Honor Dedication and Respect
The words in the title all intend and hold within a common theme of positivity, virtue. As a teacher, coach or mentor it is imperative that these values are instilled unto your student especially where the skill being taught holds knowledge that could potentially end or take a life.
This title or mandala is posted in bold type style on the website I created for my kung fu organization, the Pacific Wing Chun Kung Fu Association. The words hold special meaning and remind me of the many hours spent with my Sifu Alan Bak Fu Vasquez and Kung Fu Brothers working to understand and apply all the technique within the Wing Chun Kung Fu System.
I was blessed to have found a mentor in Sifu Bak Fu he truly cared enough to help us understand and made sure we worked hard at every technique we were taught. I spent a little over four years training at Orange County Wing Chun Kung Fu Association, and I am honored to have met and trained with some of the finest martial artists today.
I consider it a great Honor to be a part of my Kung Fu family which extends to our mother association in Hawaii via the Hawaii Wing Chun Kung Fu Association headed by Sifu John DiVirgillio.
The time spent studying a martial art or any skill based activity requires some degree of dedication, but in the case of Wing Chun Kung Fu there is no substitute for the dedication you need to put into studying and practicing this Kung Fu style.
In ancient times the perseverance one needed to have just to even become a student at many kung fu school was a testament to the prospective student in regards to their resolve or dedication to learn. This helped the Sifu make decisions on who to admit and give this knowledge to and who was not worthy.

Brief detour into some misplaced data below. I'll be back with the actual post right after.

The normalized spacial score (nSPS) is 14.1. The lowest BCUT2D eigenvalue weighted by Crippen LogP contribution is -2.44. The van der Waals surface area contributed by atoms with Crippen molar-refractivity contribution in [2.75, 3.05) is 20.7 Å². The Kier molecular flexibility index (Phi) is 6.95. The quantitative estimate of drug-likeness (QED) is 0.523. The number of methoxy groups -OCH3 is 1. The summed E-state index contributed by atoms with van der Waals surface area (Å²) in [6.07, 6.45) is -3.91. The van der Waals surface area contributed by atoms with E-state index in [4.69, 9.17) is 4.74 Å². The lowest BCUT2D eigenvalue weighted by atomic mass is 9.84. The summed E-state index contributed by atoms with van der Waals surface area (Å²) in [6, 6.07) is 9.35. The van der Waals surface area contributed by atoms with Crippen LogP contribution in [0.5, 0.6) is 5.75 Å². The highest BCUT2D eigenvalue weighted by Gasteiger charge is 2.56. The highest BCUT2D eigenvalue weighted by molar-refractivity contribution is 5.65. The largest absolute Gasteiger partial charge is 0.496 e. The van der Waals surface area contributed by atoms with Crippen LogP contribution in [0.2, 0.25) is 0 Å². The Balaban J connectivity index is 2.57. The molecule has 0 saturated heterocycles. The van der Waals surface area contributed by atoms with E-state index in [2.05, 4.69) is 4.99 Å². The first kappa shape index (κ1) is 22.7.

Life in these times were a little more cut and dry in the fact that if you were in a fight or struggle, it could mean one lost life. Respect was paramount where study of the martial arts was concerned. Training was also very serious, students dedicated themselves to study, having and holding respect for the art, their Sifu and for themselves. Respect was demanded in all aspects within the training. If a student didn’t show proper respect or dedication to their training they were removed from the kwoon or worse they died due to the course of their actions.
Today’s students and practitioners are held to a much lower standard if any standard at all, due to the attractive monetary gains to be had. There are also paid advertisements where they expound anti-hate , or anti-bully campaigns, wherein a true martial art or kung fu system would hold their students and practitioners to these base ideals.
As martial arts came to be popular in the late 60’s and into the 70’s these positive ideals were intact and true to these ideals, which produced many of the great martial artists of today. Bruce Lee, Chuck Norris, Bill Wallace, Jim Kelly, Wally Jay, Ed Parker, Mas Oyama, and Morihei Ueshiba to name a few either created their own style of martial art or influenced the world with their mastery and dedication to the martial arts world in general. These true martial artists held themselves and their students to the highest of standards.
In my training it was instilled that respect was paramount, and being a good student was my job when in stance. It was within the first lesson where we were taught this ideal. Respect for our Sifu, the art, our fellow students and for ourselves.
For those whom were dedicated in training and whom progressed through the ranks it became clear whom honored these base ideals.
It is an Honor to have had the opportunity to study under my Sifu whom I respect and hold in the highest regards, and with a few my Kung Fu Brothers whom to this day I consider close family.
At some point every teacher of martial arts come to an important crossroad, where they are transmitting a skill-set or knowledge which only few are worthy to possess to running a business where these ideals are bypassed for the sake of a dollar.
Dedication to your art, and students is paramount, uphold our Sifu’s teachings with honor, and respect yourself, your Sifu and your fellow student no matter where your particular art come from. This is the Tao or Way of a true Martial Artist and a true Kwoon or Martial Arts School.
Train Hard, Be Well, and Much Respect!